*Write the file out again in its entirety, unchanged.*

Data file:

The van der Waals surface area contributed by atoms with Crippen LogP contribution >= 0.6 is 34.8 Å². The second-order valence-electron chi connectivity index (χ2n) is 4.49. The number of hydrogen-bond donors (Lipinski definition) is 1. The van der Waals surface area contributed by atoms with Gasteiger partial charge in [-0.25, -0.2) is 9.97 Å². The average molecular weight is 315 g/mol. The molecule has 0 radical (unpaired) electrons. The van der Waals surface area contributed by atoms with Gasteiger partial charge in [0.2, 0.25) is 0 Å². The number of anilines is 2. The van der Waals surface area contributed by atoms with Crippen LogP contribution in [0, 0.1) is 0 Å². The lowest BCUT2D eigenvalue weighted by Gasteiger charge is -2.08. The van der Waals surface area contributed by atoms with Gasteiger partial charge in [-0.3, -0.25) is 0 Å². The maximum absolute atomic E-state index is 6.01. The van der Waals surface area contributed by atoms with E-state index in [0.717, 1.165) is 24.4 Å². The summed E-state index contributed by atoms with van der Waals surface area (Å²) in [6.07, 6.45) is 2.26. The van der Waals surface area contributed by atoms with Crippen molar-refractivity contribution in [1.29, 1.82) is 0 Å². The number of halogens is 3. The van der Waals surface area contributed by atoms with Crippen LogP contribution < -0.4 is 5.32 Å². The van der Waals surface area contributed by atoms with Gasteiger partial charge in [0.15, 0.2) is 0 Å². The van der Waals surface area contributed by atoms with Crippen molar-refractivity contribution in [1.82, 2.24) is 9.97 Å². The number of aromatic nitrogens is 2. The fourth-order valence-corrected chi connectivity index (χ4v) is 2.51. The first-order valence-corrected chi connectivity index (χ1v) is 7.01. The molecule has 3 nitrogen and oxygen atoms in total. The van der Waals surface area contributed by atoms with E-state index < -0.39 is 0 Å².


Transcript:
The van der Waals surface area contributed by atoms with Crippen LogP contribution >= 0.6 is 34.8 Å². The second-order valence-electron chi connectivity index (χ2n) is 4.49. The number of hydrogen-bond donors (Lipinski definition) is 1. The van der Waals surface area contributed by atoms with Gasteiger partial charge in [-0.25, -0.2) is 9.97 Å². The average molecular weight is 315 g/mol. The molecule has 0 radical (unpaired) electrons. The van der Waals surface area contributed by atoms with Gasteiger partial charge in [0.2, 0.25) is 0 Å². The number of anilines is 2. The van der Waals surface area contributed by atoms with Crippen LogP contribution in [0, 0.1) is 0 Å². The lowest BCUT2D eigenvalue weighted by Gasteiger charge is -2.08. The van der Waals surface area contributed by atoms with Gasteiger partial charge in [-0.3, -0.25) is 0 Å². The maximum absolute atomic E-state index is 6.01. The van der Waals surface area contributed by atoms with E-state index in [0.717, 1.165) is 24.4 Å². The summed E-state index contributed by atoms with van der Waals surface area (Å²) in [6.07, 6.45) is 2.26. The van der Waals surface area contributed by atoms with Crippen molar-refractivity contribution in [1.29, 1.82) is 0 Å². The number of halogens is 3. The van der Waals surface area contributed by atoms with Crippen LogP contribution < -0.4 is 5.32 Å². The van der Waals surface area contributed by atoms with Gasteiger partial charge in [0.15, 0.2) is 0 Å². The van der Waals surface area contributed by atoms with Crippen molar-refractivity contribution in [1.82, 2.24) is 9.97 Å². The number of aromatic nitrogens is 2. The fourth-order valence-corrected chi connectivity index (χ4v) is 2.51. The first-order valence-corrected chi connectivity index (χ1v) is 7.01. The molecule has 3 nitrogen and oxygen atoms in total. The van der Waals surface area contributed by atoms with E-state index < -0.39 is 0 Å².